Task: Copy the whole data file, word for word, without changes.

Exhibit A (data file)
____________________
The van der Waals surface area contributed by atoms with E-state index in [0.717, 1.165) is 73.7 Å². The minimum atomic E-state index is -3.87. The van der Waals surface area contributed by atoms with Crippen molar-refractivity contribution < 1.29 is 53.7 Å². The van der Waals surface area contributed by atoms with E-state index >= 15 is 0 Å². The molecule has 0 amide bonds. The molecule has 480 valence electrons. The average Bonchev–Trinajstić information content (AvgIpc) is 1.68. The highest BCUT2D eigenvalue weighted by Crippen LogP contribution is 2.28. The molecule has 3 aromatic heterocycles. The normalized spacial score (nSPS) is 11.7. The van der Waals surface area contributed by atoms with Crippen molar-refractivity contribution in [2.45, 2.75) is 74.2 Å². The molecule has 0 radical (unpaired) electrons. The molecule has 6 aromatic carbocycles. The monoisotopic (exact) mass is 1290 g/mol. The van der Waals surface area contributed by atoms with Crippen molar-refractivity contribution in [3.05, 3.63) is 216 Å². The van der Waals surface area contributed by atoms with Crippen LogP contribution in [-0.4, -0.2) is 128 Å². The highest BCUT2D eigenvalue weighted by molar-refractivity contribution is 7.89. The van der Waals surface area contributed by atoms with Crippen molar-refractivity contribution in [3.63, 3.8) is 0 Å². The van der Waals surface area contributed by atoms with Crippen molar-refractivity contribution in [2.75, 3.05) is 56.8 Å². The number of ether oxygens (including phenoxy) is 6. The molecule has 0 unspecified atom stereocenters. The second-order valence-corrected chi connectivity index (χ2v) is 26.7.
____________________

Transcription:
The van der Waals surface area contributed by atoms with E-state index in [0.717, 1.165) is 73.7 Å². The minimum atomic E-state index is -3.87. The van der Waals surface area contributed by atoms with Crippen molar-refractivity contribution < 1.29 is 53.7 Å². The van der Waals surface area contributed by atoms with E-state index >= 15 is 0 Å². The molecule has 0 amide bonds. The molecule has 480 valence electrons. The average Bonchev–Trinajstić information content (AvgIpc) is 1.68. The highest BCUT2D eigenvalue weighted by Crippen LogP contribution is 2.28. The molecule has 3 aromatic heterocycles. The normalized spacial score (nSPS) is 11.7. The van der Waals surface area contributed by atoms with Crippen molar-refractivity contribution in [2.45, 2.75) is 74.2 Å². The molecule has 0 radical (unpaired) electrons. The molecule has 6 aromatic carbocycles. The monoisotopic (exact) mass is 1290 g/mol. The van der Waals surface area contributed by atoms with Crippen molar-refractivity contribution in [3.05, 3.63) is 216 Å². The van der Waals surface area contributed by atoms with Crippen LogP contribution in [-0.4, -0.2) is 128 Å². The highest BCUT2D eigenvalue weighted by molar-refractivity contribution is 7.89. The van der Waals surface area contributed by atoms with Crippen molar-refractivity contribution in [3.63, 3.8) is 0 Å². The van der Waals surface area contributed by atoms with Crippen molar-refractivity contribution in [2.75, 3.05) is 56.8 Å². The number of ether oxygens (including phenoxy) is 6. The molecule has 0 unspecified atom stereocenters. The second-order valence-corrected chi connectivity index (χ2v) is 26.7.